74 1935 Detroit newspaper premium. Issued in the summer of 1935 it is the earliest Louis 'card' I can find.
75 In 1935 Louis started working as a pitchman for Fletcher's Castoria, a laxative. This premium is ca. 1935-36 and is one the earliest Louis endorsement pieces I've seen
76 Another early premium for a 'snake oil' called Wittone. It is the size of a snapshot and is photographic. There are other Wittone premiums that resemble postcards.
77 Here is one of them. The Sportsman's Gazette at the top never existed. Also found without that line and with a variety of Wittone Ad backs
78 A ticket from one of the light rail systems in Los Angeles, from December 1936, depicting Joe Louis [red trunks]
79 An oddball premium/ad for Louis v Braddock
80 One of the things that intrigues me is that an item like this survives all these years. This mailer was intended to be hung on doorknobs of newsstands to solicit sales of a newspaper special on the fight. Someone saved this circular all these years...fascinating, no?
81 An interesting piece circa 1937 made by an Oakland photogravure artist purportedly for a Louis appearance.
82 Don't know the ID of the issuer of this Louis piece.
83 fascinating Latin American advertising piece for the 1940 Louis-Godoy bout. About the size of a continental PC. Found blank backed or with back advertising in Spanish
84 A Joe Louis souvenir booklet from the 1930s.
85 A handbill for a Joe Louis fight film.
86 This fantastic premium is a full newspaper page in size but printed on glossier paper with a blank back, for insertion into several papers that served the black community in April 1939. The full sheet has a date at the bottom left.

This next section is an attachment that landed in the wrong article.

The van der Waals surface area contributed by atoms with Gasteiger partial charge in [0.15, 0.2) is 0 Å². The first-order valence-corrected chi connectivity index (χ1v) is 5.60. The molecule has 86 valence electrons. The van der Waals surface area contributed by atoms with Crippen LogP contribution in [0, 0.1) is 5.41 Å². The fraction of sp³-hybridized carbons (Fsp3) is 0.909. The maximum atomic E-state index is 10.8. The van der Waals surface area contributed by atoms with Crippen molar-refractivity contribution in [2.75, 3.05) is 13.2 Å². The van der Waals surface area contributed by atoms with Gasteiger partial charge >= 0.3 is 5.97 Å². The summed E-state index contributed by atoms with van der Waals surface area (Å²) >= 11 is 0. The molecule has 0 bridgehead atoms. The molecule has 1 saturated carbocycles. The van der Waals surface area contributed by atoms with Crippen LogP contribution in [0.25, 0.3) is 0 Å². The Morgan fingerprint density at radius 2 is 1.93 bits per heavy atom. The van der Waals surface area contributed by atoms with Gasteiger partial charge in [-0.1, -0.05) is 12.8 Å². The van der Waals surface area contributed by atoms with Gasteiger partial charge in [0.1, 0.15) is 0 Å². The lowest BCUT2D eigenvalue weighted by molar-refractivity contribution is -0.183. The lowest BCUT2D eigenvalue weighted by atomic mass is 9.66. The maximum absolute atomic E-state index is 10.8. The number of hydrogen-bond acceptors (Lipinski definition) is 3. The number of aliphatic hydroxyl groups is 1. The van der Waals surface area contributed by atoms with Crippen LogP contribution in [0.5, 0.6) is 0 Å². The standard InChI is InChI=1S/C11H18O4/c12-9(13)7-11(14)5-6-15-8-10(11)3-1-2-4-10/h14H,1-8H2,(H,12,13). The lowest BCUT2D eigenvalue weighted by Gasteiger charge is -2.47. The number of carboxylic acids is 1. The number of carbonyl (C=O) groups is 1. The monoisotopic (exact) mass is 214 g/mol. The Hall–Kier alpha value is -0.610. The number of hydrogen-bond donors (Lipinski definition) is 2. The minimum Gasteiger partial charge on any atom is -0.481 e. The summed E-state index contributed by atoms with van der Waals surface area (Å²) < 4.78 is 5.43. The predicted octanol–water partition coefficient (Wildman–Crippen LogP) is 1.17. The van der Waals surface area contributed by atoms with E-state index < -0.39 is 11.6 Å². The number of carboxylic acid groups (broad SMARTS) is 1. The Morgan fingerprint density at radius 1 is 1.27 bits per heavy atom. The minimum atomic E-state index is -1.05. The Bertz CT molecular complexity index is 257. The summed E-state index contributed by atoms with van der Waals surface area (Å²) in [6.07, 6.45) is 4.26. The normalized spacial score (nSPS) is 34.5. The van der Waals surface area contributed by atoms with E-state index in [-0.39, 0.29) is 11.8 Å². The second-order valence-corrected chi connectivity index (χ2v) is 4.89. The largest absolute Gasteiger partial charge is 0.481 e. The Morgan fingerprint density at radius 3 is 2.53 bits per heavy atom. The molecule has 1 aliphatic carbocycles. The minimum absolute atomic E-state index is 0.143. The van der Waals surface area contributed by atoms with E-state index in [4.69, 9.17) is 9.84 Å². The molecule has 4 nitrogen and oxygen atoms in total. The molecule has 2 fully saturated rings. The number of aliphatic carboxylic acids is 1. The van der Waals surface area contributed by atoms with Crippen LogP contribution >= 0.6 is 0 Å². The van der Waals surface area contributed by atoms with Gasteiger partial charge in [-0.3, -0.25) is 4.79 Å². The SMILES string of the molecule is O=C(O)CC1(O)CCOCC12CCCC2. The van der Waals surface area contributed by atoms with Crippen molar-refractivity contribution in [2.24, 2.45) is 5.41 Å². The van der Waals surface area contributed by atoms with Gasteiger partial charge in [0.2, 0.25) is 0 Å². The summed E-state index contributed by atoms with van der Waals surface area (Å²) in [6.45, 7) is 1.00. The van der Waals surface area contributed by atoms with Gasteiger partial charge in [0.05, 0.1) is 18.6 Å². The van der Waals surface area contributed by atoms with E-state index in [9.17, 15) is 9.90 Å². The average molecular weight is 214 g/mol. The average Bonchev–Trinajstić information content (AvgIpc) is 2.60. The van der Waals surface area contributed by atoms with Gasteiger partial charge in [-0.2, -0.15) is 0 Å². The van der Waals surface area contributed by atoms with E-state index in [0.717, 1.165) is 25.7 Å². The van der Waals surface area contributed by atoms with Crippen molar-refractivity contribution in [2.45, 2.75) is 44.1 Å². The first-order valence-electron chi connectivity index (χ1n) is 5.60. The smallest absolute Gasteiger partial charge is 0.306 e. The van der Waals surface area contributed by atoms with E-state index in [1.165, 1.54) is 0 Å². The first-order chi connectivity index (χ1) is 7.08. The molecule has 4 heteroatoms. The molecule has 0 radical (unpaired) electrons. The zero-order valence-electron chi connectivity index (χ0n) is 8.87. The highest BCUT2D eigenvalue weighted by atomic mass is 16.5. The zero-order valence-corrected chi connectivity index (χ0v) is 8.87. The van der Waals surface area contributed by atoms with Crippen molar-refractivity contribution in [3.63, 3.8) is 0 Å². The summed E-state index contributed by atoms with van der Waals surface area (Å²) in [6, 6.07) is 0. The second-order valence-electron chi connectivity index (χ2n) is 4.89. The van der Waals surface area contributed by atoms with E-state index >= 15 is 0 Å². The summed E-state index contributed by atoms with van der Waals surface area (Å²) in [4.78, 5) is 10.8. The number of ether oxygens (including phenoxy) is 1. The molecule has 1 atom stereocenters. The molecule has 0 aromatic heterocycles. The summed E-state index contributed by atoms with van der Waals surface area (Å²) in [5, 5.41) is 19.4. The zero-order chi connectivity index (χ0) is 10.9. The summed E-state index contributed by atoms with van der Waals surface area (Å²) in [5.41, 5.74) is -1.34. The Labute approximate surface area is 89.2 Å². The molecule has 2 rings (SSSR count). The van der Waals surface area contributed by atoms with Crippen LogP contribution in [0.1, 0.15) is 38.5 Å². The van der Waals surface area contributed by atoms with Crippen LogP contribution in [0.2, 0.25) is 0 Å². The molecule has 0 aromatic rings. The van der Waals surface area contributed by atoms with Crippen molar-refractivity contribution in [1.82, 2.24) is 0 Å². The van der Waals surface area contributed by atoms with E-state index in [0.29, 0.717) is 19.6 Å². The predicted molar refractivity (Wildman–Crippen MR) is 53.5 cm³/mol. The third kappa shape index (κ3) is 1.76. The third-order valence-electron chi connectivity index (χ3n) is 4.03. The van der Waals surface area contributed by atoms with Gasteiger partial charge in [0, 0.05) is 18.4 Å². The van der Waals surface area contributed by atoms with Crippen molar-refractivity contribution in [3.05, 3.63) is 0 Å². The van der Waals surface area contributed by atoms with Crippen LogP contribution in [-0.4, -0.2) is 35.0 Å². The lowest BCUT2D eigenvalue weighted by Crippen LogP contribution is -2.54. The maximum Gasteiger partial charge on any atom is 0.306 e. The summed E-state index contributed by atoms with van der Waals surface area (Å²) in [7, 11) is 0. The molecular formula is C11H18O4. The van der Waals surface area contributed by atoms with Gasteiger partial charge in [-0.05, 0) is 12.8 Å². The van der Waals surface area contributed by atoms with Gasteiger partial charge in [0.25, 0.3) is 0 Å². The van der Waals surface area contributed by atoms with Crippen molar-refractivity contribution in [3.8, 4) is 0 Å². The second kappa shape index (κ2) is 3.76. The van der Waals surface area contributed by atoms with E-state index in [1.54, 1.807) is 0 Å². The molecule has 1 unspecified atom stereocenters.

87 A newspaper premium before the Baer-Louis fight.
88 A Joe Louis printed pin-up that is a full page in a Life magazine.
89 A blank-backed Louis premium from the 1930s.
90 In the late 1940s Louis lent his name to a ring novelty item. This premium/advertising piece is from that endeavor.
91 Issued in conjunction with a French-Canadian radio show at various times from 1943-47, the Parade Sportive issue is known for its hockey cards but there were boxers issued as well. The premiums are usually blank backed, paper stock. Sizes vary between series.
92 Parade Sportive Dempsey. There are minor variances in advertising format and wording, as the set was issued and reissued in series.
93 Parade Sportive Cerdan. The two most important premiums in the issue are those of Jackie Robinson with Montreal and the Montreal team with Jackie Robinson. They predate his debut as a Dodger.
94 Parade Sportive Carnera
95 An Apeda Studio Jack Dempsey advertising piece from the 1940s.
97 Ticket envelopes and correspondence envelopes were commonly made for fights.
98 They are attractive, highly collectible and not very expensive as compared to programs, tickets and posters.
103 An envelope depicting the famous Joe Louis graphic poster supporting WWII. I want a poster but there are so many counterfeits...
104 Fighter-manager letterhead was made with images and great graphics of the fighters.
105 A stunning Art-Deco motif for Young Jack Thompson's mamagement letterhead
106 Letterhead from a Joe Louis tour.